I get the sense that happens to you a lot, people recognizing you.
It sure does. Especially now that we came out of those masks.
What did you play on your show earlier today?
Today I played the new one from Lizzo, the Jay-Z song from the ’90s, “Excuse Me Miss,” and because it’s a Monday—on Mondays I celebrate artists from Philly—I played some Teddy Pendergrass, Phyllis Hyman, Billy Paul’s “Let’s Make a Baby.” At ’DAS, we are R&B and throwbacks. So we will play music from the ’70s and ’80s, but also music of today that adults would like.
You’ve interviewed so many people over the years. Who are your favorites?
Well, my first one was Gary Hart, that guy who ran for president until he got caught with that chick. [laughs] My favorites are Lionel Richie. Quincy Jones. Janet Jackson. Denzel Washington. And then there was Oprah. She was a little weird and didn’t warm up until the end.
What Oprah stage was this?
She’d just made the cover of Vogue and was promoting that horrible, horrible movie Beloved.
The world is such a different place than when you started out. What’s been the most dramatic change in radio?
You have to remember that there was a time when a lot of radio stations didn’t want to play our music. There was a rebellion against Black music. Michael Jackson helped break that. MTV didn’t want to play his videos from Off the Wall. But once Thriller came out, they just didn’t have a choice, though they still didn’t want to play Rick James. … And then there’s social media. There is such a heavy emphasis on us doing social media, and YouTube presented a steep, steep learning curve for me. But it’s not all about social media. You have to know how to do commercials on radio or you have no future. So it can’t be all about posing in the studio and looking cute for a selfie that you post on Instagram, which is what I had to tell a young lady recently.
Which brings us to this role that you seem to fill on social media and on the air, where you dole out advice and, often, criticism of the way people act. You call it “auntie advice.”
It’s just life. I talk real to people. Sometimes you need to tell young people that they are, at times, told no because they are being protected. Being told no is not always a bad thing; it can be a delay, not a denial. Being told no is sometimes God’s way of protecting you. So I try to share some wisdom about life, about maturing, and about understanding some things in this world.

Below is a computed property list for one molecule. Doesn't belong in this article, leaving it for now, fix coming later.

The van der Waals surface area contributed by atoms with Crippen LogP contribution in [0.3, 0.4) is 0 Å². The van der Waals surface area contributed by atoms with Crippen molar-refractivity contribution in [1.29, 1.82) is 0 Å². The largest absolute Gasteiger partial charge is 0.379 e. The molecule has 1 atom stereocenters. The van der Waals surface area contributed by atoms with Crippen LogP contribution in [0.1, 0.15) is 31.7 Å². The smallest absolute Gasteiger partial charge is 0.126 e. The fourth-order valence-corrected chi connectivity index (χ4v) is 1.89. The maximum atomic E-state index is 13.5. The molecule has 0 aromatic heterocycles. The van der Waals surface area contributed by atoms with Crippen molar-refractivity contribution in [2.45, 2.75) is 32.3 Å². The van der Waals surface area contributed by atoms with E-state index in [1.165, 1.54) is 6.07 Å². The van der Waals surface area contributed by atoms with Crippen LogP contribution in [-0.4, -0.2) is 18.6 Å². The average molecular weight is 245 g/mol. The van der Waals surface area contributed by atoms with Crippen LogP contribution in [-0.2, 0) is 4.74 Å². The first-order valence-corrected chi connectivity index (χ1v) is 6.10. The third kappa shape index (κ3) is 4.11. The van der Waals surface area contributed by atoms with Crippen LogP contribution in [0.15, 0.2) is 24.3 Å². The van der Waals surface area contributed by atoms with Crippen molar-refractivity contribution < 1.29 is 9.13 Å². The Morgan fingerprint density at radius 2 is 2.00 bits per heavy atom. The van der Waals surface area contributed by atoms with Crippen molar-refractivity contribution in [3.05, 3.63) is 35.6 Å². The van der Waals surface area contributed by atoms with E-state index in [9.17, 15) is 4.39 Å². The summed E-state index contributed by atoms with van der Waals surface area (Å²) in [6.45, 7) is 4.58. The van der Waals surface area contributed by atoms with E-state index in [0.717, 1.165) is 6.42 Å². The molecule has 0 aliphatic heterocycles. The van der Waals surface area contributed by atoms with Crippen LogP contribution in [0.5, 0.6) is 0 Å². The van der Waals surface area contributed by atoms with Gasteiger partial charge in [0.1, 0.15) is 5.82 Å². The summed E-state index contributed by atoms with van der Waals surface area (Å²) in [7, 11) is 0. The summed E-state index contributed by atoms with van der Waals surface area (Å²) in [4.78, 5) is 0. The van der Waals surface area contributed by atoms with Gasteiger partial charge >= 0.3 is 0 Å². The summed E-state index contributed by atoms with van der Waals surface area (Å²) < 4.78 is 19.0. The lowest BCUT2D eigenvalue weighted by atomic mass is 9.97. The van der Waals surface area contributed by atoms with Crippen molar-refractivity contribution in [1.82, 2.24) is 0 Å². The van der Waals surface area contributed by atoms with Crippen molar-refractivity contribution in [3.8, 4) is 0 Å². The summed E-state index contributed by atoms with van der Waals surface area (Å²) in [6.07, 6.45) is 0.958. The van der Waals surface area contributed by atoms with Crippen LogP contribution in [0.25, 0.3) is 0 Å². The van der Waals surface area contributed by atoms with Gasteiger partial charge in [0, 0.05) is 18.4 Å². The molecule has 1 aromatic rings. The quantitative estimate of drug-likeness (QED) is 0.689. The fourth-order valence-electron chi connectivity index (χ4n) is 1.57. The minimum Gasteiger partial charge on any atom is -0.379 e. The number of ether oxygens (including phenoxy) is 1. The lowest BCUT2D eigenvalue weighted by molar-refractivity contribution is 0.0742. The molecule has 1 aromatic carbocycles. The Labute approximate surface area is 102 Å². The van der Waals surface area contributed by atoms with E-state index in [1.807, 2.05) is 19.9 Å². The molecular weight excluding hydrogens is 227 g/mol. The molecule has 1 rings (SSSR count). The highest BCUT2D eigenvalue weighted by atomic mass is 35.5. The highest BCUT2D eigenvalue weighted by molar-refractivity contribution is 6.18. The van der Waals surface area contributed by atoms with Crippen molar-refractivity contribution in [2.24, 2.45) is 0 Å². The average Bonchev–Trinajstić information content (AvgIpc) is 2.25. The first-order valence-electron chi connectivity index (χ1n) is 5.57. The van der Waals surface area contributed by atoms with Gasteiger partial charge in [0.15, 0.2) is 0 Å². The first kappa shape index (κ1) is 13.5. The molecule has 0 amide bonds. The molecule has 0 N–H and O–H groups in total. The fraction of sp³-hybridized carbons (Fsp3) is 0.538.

[Ding … ding … ding …]
Last year, I interviewed Pierre Robert on the occasion of his 40th anniversary and asked him for his top three Philly concerts of all time. And now I ask you.
Prince at the Spectrum, the Purple Rain tour. Luther Vandross at the Vet in 1986. And Elton John at the Wells Fargo Center. I had the best seats ever. All these white people were looking at me like, Who is this Black girl who has better seats than us and knows every word to every single song? I was so close that Elton could hear me.
[Ding … ding … ding …]
In this month in 1985, the biggest concert ever in Philly history was held at JFK Stadium. I am, of course, talking about Live Aid. Were you there?
I was not. I was at home in South Philly, watching it on TV. I did not move. I loved it when Tina Turner was onstage with Mick Jagger. And Patti LaBelle. Mmm-hmm. Keep in mind that there was a lot of controversy surrounding Live Aid. They ain’t have much soul up in there. But then Patti stepped out. Her hair was so high.
[Ding … ding … ding …]
Patty, what IS that incessant dinging sound?!
[Laughs] My driver is just bringing my flowers into the house and my seat belt isn’t buckled, so the car will just keep making that noise forever. You know these cars today.
Okay. I know you have a son, but I never hear about any other men in your life. Have you ever been married?
I do have a son, who turned 21 today, and I also have a seven-year-old niece who lives with me, the daughter I never had. She was the first girl born in the family in 30 years! It had been boy-boy-boy-boy-boy-boy-boy-boy-boy-boy. That’s why I know so much about Marvel. [laughs]
There was one person I wanted to marry in the ’80s. His name was El DeBarge. But he didn’t realize I had such a crush. He found out much later and thought I was a stalker. I said something to him like, “You’re my husband in my head. … We got married in the ’80s to the ‘Rhythm of the Night.’” And he looked at me … [pauses] Who was that chick in Misery?
That’s it! Kathy Bates! He looked at me like James Caan looked at Kathy Bates in that movie.
Do you see yourself retiring at ’DAS?
I don’t wanna go anywhere, but who knows what the future holds? But let me put it this way: If they wanted me to go, I wouldn’t have a problem finding a job. Mmm-hmm. I’m a worker and very passionate about what I do.
Does the station have anything big planned for your 40th?
Yes, we’ll be doing the “Celebrating Patty” party at the Dell over Labor Day weekend. I wanted El DeBarge, but he was booked. [laughs] I would have walked out onstage with a wedding veil on.
You know it.
If you do ever move on to another station, something tells me it will still be right here in Philadelphia.
I love Philly. I do realize I’m part of the fabric of some people’s lives. My life changed dramatically after that stroke, and it just fueled me. If I was driven before, I am even more so now. I need to use the gift that God gave me. You know, you become very humbled when you can’t walk, when you can’t bathe yourself, when you can’t go to the bathroom without help. I am so grateful to be here today, and at the end of the day, what you need to do is be kind. You never know what people are going through in their lives.
Your words remind me of what my wife told our teens the first time they went with our church to hand out food and toiletries to people on the streets in Kensington. She said to them, “Make sure you smile and be kind, because you might be the only goodness that person sees all week.”
Your wife is absolutely right. Be grateful for what you have, and be kind to others.
Sometimes auntie advice is just so simple. Thanks, Patty.
No, thank you.
Published as “On the Record: Soul Sister” in the July 2022 issue of Philadelphia magazine.